Sunday, February 01, 2009

Revolutionary Road

Although Revolutionary Road has garnered a few award nominations, it hasn't grabbed any of the really big nominations, and so was not on my list of films that I really needed to see BEFORE they hit shiny disc.

However, a particularly gruelling week at work, followed by some tedious study on Saturday morning left me wanting some escape from all the drudgery and so I made a spur-of-the-moment decision to go and see the film at my local cinema, The Clapham Picture House, now thankfully outfitted with pristine digital projection.

Kate and Leo in Revolutionary Road

Despite a high rating on imdb the response from the British critics seems to have been somewhat luke-warm, with one or two pathetically resorting to mean-spirited attacks on Leo DiCaprio's 'weasily' face as some sort of critique. Nearly all reviews have emphasised the bleakness of the piece, with many concluding that this new essay on American Suburbia, set in the 1950's, is a much lesser work than director Sam Mendes' earlier 1999 treatise on the same subject, American Beauty. Seemingly Revolutionary Road is in dire need of some of the black humour that helped elevate that piece. So, I was all set up for a film of unremitting despair and dreariness. Thankfully I got a beautifully directed and acted piece about the break up of a marriage in the 1950's, which had real intelligence and depth and - weren't you paying attention critics? - several moments of black humour too.

As the film opens we meet Kate and Leo's characters, April and Frank Wheeler, strangers flirting with each other across a crowded room, quickly falling in love. Most reviewers have tried to play down the hype around this reunion of Winslet and DiCaprio - their first film together since the collosally successful Titanic - pointing out that these are two very different characters from the star-crossed, iceberg-bound lovers who many wanted to see reunited again. The couple will indeed spend most of this new film's running time tearing each other apart. That being said, I think these could very well be the same couple, with the film effectively showing that romantic feelings (or lust) do not necessarily make the best starting point for a good, long, happy marriage. We're not long into the film before realising the couple are having problems. April has aspirations to be a professional actress, but her first amateur dramatics production is a disaster, with her own performance being the worst thing about it; whilst Frank is stuck in an office job he hates but suffers in order to provide for his family and young children. He finds himself so miserable and unhappy that it's hardly surprising he ends up having a one night stand with an infatuated doe-eyed secretary. Marriage-wise, things can clearly only go downhill from here.

Unfortunately, this first, short section of the film suffers greatly from comparisons to Mad Men, the Emmy-award winning series about ad men in the early 60's. The characters look and act the same, the set design (particularly of the offices and restaurants) look and act the same, and the basic story seems to be the same. All that's missing are the more soap-y elements necessary to keep a show running over 13 hours of prime-time TV. So comparisons are inevitable when the film starts off failing to offer anything different.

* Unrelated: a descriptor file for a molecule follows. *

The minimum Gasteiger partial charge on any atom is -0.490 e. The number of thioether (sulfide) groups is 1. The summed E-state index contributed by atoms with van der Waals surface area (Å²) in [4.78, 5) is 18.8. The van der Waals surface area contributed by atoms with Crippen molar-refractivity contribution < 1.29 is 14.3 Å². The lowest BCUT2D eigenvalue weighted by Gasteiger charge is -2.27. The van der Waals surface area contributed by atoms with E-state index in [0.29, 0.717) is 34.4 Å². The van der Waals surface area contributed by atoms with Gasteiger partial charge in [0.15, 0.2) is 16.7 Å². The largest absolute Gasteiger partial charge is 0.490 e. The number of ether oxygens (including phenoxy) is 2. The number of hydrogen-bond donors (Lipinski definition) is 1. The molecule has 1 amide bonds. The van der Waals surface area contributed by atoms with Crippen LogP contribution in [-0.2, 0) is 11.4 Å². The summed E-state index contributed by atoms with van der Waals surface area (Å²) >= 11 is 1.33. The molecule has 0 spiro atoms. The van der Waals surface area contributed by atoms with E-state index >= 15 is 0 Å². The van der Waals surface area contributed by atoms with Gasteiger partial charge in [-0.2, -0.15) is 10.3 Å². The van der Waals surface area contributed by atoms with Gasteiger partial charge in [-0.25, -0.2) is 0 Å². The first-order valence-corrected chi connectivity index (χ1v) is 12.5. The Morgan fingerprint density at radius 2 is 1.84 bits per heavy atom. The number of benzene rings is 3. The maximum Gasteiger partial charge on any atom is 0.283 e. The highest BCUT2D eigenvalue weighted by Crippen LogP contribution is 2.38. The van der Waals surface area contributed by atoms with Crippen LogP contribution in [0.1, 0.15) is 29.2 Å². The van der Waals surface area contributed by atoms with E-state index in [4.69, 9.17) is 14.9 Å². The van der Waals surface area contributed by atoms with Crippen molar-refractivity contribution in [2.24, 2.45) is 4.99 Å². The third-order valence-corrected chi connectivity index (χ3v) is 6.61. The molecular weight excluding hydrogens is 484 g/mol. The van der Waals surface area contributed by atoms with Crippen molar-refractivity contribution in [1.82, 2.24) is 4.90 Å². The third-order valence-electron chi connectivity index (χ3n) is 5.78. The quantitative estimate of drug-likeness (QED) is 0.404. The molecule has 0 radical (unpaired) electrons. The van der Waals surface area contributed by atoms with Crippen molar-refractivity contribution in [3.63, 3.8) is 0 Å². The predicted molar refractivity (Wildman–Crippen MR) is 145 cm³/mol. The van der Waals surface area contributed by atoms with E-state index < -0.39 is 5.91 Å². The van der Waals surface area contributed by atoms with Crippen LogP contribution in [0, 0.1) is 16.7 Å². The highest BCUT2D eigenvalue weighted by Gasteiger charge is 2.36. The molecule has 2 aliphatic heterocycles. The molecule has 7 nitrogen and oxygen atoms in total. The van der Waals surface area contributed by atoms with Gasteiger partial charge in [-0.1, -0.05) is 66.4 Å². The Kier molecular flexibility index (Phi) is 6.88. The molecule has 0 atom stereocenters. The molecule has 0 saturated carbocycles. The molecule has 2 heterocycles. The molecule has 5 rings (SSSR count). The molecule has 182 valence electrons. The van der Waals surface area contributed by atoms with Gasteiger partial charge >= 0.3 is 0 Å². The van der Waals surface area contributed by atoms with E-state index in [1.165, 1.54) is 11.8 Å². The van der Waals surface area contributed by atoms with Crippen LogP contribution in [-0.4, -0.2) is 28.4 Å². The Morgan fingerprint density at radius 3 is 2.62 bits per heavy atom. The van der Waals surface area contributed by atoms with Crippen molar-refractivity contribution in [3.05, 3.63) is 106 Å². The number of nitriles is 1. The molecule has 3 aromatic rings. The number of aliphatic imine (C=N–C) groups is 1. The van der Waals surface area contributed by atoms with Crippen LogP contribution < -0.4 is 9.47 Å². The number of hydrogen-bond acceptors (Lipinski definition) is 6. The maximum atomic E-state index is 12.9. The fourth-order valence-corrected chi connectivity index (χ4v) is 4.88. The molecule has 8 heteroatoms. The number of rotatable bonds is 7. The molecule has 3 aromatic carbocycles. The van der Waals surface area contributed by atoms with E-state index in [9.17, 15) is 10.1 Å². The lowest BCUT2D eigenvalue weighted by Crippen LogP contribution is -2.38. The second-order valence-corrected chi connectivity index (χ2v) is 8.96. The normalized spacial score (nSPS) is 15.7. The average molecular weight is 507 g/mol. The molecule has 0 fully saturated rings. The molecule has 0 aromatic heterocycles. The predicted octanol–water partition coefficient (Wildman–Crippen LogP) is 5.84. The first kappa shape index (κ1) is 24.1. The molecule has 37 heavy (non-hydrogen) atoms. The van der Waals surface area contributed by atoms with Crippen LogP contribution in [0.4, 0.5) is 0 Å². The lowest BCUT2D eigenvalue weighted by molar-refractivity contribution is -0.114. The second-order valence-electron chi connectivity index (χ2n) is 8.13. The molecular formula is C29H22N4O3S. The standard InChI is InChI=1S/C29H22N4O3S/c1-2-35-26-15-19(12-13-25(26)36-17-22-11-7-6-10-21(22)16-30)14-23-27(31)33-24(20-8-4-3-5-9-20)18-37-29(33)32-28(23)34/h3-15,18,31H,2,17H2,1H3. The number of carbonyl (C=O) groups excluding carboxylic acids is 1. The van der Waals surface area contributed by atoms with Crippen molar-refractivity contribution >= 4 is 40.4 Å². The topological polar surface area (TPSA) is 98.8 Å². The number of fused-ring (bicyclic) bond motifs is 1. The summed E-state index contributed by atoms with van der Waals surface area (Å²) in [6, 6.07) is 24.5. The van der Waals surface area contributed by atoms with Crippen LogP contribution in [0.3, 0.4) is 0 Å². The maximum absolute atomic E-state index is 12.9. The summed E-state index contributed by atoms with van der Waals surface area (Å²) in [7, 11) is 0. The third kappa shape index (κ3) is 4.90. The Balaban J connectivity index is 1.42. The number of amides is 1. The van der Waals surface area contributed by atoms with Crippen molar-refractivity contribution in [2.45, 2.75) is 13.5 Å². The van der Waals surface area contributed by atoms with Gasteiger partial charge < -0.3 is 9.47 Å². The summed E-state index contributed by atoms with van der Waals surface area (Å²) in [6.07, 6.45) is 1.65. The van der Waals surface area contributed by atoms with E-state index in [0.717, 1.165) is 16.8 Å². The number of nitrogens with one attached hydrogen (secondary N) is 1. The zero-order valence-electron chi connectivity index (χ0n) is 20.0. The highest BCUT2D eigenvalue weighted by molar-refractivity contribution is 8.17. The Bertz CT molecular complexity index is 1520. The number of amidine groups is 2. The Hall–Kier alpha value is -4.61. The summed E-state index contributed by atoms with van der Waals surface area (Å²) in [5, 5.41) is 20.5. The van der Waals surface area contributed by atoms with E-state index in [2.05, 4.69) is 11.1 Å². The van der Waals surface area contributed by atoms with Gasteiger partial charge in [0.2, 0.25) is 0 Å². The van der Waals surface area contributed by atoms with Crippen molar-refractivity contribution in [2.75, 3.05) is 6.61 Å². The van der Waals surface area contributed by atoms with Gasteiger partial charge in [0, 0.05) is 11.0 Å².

Fortunately things take a turn about 20 minutes in, and from then-on the film becomes a gripping, acting tour-de-force as the lives of the young married couple who feel they are 'special' compared to those around them, unravel.

When April sees a chance for the family to escape their dull, suburban, unhappy lives, by escaping to Paris for a new life, it seems that maybe there will be a 'happy ever after' ending after all, despite their seeming naivety about what awaits them in Paris. Neighbours and friends are incredulous, if a little envious, but events soon conspire against the couple as multiple chickens seem to come home to roost at the same time and the planned escape starts to fall apart in spectacular

Most reviews have centred on Kate Winslett winning performance as a depressed housewife, but for me DiCaprio's performance is the real relevation, and the far more interesting performance of the two. He has a much less sympathetic character to play but beautifully expresses the pain, sadness and anger his character experiences without resorting to histrionics. He is never less than 100% convincing, and the pain in his eyes is hard to bare. The actor has come a long way from the ridiculous 'pauper' acting as Jack that he gave us in Titanic.

Winslett delivers, as one would expect her to, based on previous form, but I couldn't help feeling this is the same Winslett act we've seen so many times before -Kate doing her teary, worthy, Oscar-nominated thing. It just felt a little too 'clever' to be entirely believable for me.

That being said, I was gripped by the film, right to its rather startling and abrupt end. The film takes its time to tell its story and tells it well, and the cinematography, from stalwart Roger Deacon is
stunning. It may not be a 'feel good' movie, but it's nowhere near as bleak as some critics have implied, and we're blessed that Hollywood can turn out strong, intellectual fare like this amongst all the banality
of gross-out 'comedies' and mindless action flicks that are guaranteed to put teenage bums on seats and turn a hefty profit.

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